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Rights: Promise For Future Haunted By Past Ghosts

Public Statement
AI Index: IOR 41/029/2007 (Public)

UN Human Rights Council resumed sixth session: Promise for the future haunted by ghosts of the past

Amnesty International considers that the Human Rights Council made notable progress at its resumed sixth session in the maintenance and development of mechanisms inherited from the former Commission on Human Rights. The Council also managed to sustain its consideration of the serious human rights situations in the Darfur region of Sudan and Myanmar.

While the Council achieved some positive outcomes at the resumed sixth session, Amnesty International believes that its members would be well-advised to reflect on where they are taking the Council, which is showing troubling signs of reverting to ways of the discredited Commission. The focus on decision-making by consensus on Sudan led the Council to affirm progress in the protection of human rights in Darfur in manifest contradiction with the analysis of the Council's own experts, who have found little improvement of the situation of human rights in Darfur.

The developing human rights crisis in Sri Lanka received only superficial attention. The assault on the rule of law in Pakistan was scarcely mentioned. The Council membership essentially abdicated responsibility for the negotiation of a resolution on the universally important issue of freedom of religion and belief to the European Union and the Organisation of the Islamic Conference. The full Council membership has a duty to ensure that issues of such importance are addressed with commensurate care.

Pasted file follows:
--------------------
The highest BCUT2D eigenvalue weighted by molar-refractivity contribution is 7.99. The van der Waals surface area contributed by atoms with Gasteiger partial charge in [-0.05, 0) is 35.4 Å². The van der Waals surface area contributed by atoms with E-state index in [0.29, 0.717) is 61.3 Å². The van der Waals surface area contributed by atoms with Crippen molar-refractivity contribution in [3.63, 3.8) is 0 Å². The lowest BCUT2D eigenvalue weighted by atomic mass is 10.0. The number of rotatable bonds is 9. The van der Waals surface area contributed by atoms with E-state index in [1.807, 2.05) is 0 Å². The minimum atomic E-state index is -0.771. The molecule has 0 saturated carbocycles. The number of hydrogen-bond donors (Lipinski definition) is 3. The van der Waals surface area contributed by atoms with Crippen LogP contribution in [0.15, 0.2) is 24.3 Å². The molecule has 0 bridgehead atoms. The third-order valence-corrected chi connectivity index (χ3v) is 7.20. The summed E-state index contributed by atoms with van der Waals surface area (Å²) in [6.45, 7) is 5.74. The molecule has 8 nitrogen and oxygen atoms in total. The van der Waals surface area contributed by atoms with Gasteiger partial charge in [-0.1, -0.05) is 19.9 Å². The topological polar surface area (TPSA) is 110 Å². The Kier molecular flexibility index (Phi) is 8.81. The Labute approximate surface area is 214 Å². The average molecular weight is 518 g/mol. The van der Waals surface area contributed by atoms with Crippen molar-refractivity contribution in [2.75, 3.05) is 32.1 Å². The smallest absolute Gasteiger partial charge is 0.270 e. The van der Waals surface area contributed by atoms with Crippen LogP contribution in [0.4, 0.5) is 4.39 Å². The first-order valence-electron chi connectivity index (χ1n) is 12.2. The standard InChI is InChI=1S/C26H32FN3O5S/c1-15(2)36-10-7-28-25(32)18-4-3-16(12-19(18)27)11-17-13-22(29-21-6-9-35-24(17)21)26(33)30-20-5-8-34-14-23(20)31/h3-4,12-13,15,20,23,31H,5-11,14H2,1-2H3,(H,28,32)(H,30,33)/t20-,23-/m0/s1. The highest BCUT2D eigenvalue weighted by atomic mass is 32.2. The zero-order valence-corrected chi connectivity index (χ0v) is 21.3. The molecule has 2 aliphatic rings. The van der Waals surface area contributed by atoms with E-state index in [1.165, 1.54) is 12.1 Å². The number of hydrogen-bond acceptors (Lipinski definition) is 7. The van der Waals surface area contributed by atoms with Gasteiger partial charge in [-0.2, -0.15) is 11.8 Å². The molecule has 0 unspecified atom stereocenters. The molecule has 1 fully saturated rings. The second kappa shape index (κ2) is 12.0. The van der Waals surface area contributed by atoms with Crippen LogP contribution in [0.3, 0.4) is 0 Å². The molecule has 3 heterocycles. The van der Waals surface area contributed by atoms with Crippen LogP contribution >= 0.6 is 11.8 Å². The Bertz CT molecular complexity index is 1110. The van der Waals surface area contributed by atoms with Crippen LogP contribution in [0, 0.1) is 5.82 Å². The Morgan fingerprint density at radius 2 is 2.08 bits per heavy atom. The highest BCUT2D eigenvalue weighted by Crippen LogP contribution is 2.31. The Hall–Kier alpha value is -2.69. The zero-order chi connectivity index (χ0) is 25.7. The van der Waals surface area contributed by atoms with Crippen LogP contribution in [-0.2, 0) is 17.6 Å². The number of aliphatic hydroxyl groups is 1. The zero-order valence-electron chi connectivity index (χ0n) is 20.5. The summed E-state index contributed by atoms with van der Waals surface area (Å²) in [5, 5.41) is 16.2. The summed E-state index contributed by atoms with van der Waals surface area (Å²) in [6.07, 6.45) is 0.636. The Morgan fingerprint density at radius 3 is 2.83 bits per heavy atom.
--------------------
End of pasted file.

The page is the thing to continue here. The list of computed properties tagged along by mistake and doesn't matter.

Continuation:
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Among the highlights of the resumed session that Amnesty International welcomes were the renewal of the mandates of the Special Rapporteurs on adequate housing, health, freedom of religion or belief, the promotion and protection of human rights while counteringterrorism, and Sudan, the Representative of the Secretary-General on the human rights of internally displaced personsand the Independent Expert for Liberia.

Amnesty International also welcomes the adoption by consensus of the comprehensive resolution on integrating the human rights of women throughout the United Nations system. Of particular note are the Council's decisions to dedicate at least a full day annually to discussion of the human rights of women and to hold an annual discussion of the integration of a gender perspective throughout the Council's work. This resolution signals a welcome resolve to move beyond rhetoric to action in efforts to end violations of women's human rights and discrimination based on gender.

While Amnesty International applauds the decision to extend the mandate of the Special Rapporteur on the situation of human rights in the Sudan, the organisation is dismayed by the decision to terminate the mandate of the Group of Experts. The Group was a key element of the process the Council itself had established, with the full participation of the Government of Sudan, to foster the effective implementation of previous UN recommendations related to the protection of human rights in Darfur. Despite almost no progress on implementation of those recommendations by the Government of Sudan, the Council has disbanded the Group mid-way through the process.